Three Lessons Every Business Can Learn from the Silicon Valley Bank Collapse
Written by Dalton Hopper, CFE, CVA
At first glance, it was believed that the collapse of Silicon Valley Bank (SVB) would be an isolated event. However, in the days after SVB’s collapse and as evidenced by the federal government intervention, it’s clear that the collapse of SVB has the potential to touch the entire U.S. economy. In the aftermath of the collapse, there are key lessons that businesses can learn.
1. Understand your customer risk.
One of the factors that may have led to the SVB collapse was that a large concentration of its customers belonged to one industry: technology. It’s no surprise that a bank with Silicon Valley in its name served the technology space, but the industry that helped the bank to become the 16th largest in the country, also possibly contributed to its downfall.
When technology companies began to feel economic pressure and the venture capital funds were not flowing as freely as they had in the past, technology customers began drawing more on their deposits to meet payroll and other needs than they had previously. While this event did not create a run on the bank, it may have been one of many factors that led to SVB’s downfall.
The lesson to be considered here is regarding your customer concentration. Does your customer concentration mitigate or increase your risk? While there is no specific way to test this, it is prudent to understand the impact that one, two, or three of your largest customers could have on your business.
2. Size matters.
Another possible component of SVB’s failure was related to its size. While larger banks are subject to additional regulatory and liquidity measures, regional banks like SVB, are not subject to the same heightened requirements. The same can be true for small to medium-sized businesses. While small businesses may not be subjected to as many regulatory requirements as large businesses, they may still be presented with the same, if not more, risk than larger businesses.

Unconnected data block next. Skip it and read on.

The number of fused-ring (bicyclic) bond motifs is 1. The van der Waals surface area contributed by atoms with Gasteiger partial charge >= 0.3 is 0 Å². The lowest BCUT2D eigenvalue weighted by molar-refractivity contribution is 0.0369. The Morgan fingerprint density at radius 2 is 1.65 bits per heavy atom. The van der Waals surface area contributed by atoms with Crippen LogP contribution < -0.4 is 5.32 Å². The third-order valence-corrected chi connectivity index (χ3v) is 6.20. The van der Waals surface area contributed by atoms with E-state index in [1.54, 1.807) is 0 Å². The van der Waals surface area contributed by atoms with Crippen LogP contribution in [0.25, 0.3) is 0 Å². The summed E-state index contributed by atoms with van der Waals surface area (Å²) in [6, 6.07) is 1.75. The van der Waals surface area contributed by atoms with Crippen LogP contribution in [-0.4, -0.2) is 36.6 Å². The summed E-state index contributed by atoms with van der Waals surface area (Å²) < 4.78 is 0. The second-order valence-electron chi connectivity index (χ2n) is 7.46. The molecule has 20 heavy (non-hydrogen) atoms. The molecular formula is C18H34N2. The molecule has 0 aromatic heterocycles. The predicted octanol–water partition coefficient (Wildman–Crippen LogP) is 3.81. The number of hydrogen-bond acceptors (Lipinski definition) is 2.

One area that may pose a higher risk for a smaller business is that a smaller business may need to depend on higher returns to attract investors. These increased returns could help investors justify the additional risk that investing in a smaller business could bring. The SVB collapse is a prime example of this scenario.
3. Interest rates can change.
Finally, interest rates can pose a significant risk to businesses of all sizes, especially in periods of rising interest rates. SVB was impacted by holding long-term government bonds that were worth less than what they originally paid for them due to rising interest rates. Similarly, businesses with debt can be impacted as well.
While notes with fixed interest rates may not pose as much of a risk, debt with variable or floating interest rates can quickly become volatile and could create unexpected consequences. Another aspect of this to consider is refinancing. Loans that businesses may periodically refinance will now be refinanced with a higher interest rate than before. This is especially true for businesses that obtained loans in the past several years when interest rates were at a historical low.
Today’s higher interest rates could reduce a business’ cash flow and pose a significant challenge to investing in and expanding the business.
Each of these factors created the perfect storm scenario for SVB to evaporate in a matter of days. Likewise, each of these factors plays a role in valuing a small to medium-sized business. Oftentimes, a business can be the largest asset in an owner’s portfolio and it is crucial to manage these risks just like with any other investment. For a thorough analysis of these factors and how they could impact your business, please reach out to your BMSS advisor today by calling (833) CPA-BMSS or visiting our website.